Power of Addiction

We often pride ourselves as people who are intelligent, rational and always able to link cause and effect. We are better than animals; we think before we do and have reasons why we do what we do. I am afraid to say that this is often a wish than a reality. The fact of the matter is most of what we do is out of our control. We often find ourselves doing things because that is what we have been doing all along. Maybe I should have entitled this, the Power of Habits, for the purpose of this article, we will use the terms interchangeably. If one cannot say “no” to a self sabotaging habit, then he or she is addicted. I must admit, though, that addiction carries more of a negative connotation than habit. There are good habits which are to be cultivated but one hardly hears of good addiction. Nevertheless we will use addiction to drive the point home.

 

A person who is addicted to drugs needs intervention and systematic rehabilitation.  Powerful arguments and facts on the danger of drugs are good but powerless in helping such a person. It should be remembered that it is not the force of such arguments that often leads one to such behavior. One starts off by experimenting and ends up hooked.   In reality this is exactly what happens in life. We learn through experiment and observation. We may choose what clothes to wear when going to the mall but the choice is not whether we should wear clothes or not. No amount of arguments will convince us to do otherwise. One could argue that religion is like clothes, one may choose how to be religious but not whether he or she should be religious.

 

Today of course this assertion can be challenged. We choose religions or choose to be religious. We go to church or choose not to go. We pray or choose not to pray. In traditional African cultures people are born into their cultures. They do not go to church to practice religion, everything they do is linked to religion and the gods are everywhere.   One of the grave mistakes that Christian missionaries did was to think that arguments and few Biblical texts would destroy the African worldview. We have come to realize that in spite of what many Africans may profess, their religious and African soul remains in tact.   Such people need more than just powerful arguments, they need to witness and experience something more powerful than what they are used to.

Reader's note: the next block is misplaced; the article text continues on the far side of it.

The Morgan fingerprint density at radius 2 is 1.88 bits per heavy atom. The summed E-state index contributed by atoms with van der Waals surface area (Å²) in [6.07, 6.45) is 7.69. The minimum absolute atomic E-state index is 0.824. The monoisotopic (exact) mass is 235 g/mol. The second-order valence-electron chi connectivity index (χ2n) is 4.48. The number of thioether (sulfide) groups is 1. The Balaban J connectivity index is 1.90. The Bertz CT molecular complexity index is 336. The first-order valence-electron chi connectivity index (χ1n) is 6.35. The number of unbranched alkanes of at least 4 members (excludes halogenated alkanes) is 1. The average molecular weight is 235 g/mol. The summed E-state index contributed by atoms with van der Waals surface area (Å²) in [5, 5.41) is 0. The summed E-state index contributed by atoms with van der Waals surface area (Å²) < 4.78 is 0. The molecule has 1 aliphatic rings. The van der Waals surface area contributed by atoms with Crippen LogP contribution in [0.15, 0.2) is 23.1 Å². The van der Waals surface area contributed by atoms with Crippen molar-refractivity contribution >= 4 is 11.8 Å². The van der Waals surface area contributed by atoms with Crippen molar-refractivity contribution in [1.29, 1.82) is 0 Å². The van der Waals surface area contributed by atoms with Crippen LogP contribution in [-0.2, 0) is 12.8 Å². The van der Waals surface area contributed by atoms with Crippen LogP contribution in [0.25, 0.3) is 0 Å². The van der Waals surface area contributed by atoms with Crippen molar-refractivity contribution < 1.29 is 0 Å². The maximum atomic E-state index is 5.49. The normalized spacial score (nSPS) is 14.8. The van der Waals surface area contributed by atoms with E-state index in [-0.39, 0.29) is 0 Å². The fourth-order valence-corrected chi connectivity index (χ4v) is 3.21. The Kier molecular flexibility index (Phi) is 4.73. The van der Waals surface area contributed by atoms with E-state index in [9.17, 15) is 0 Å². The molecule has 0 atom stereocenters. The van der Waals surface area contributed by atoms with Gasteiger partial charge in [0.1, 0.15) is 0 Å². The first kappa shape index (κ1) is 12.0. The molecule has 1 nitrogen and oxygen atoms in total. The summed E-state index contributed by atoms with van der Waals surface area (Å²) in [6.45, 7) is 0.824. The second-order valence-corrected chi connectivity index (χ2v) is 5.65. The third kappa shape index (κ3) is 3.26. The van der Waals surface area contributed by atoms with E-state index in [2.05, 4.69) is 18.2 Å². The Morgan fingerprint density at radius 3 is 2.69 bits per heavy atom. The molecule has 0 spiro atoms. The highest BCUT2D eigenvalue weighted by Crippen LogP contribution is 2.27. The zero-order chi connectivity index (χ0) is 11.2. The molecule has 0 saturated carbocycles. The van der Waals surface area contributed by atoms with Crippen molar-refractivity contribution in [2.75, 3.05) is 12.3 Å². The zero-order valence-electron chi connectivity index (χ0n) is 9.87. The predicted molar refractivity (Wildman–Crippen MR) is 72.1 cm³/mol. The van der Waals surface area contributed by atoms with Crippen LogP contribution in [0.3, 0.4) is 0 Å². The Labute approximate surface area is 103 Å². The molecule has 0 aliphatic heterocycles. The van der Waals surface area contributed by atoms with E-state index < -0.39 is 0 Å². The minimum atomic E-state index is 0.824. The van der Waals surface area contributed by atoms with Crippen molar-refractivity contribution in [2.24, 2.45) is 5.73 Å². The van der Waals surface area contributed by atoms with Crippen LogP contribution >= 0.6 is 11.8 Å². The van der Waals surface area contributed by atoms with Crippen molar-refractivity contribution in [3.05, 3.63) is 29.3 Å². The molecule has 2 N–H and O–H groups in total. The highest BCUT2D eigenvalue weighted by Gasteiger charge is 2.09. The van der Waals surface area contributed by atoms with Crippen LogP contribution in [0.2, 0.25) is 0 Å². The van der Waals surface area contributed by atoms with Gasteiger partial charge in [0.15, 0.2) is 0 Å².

This is where most Christians fail, we know the reasons why we are Christians but we have not experienced what it means to be a Christian. We know of the power but it has not yet delivered us. When Africans looked for a god that would deliver them from the severe drought, a god who would give them rain, missionaries introduced a god who will one day come and take them to heaven. Yes they may have taken interest to such a “god” but they still needed one that relieves them from the drought. Missionaries like Van der Kemp were challenged to ask their gods for rain and when it rained, one could see the willingness from the Africans to give respect not only to Van der Kemp but to his god as well. That is how many Africans were led to Christ. People are not interested in what God can do but in what He does to see what He can do.

 

I am convinced that one of the breakthroughs we can make when it comes to young people is to lead them to an experience with Christ. Let them taste for themselves what it means to be freed from sin. The secular mind is looking for an experience, and most are turning to the Eastern Religions for this. The Bible presents Christianity as a walk with God, something unique and more intimate than what is generally understood in African Religions. God is a friend, one who loves us and is willing to lay down His life for us.   He is involved in our personal lives and is interested in the challenges we face today. He says, ask and it shall be given, not when I come with the clouds of heaven but now, today.

 

“If the Son shall make you free… that is what we should focus on, not mere arguments and intellectualizing but leading people to experience this freedom. If they experience this, they will be hooked, addicted and no argument will be able to convince them otherwise. From here we will tell the world of the joy that we have found and not just mere theories about joy that we ourselves have not experienced.

2 thoughts on “Power of Addiction

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  • April 8, 2014 at 11:23 pm
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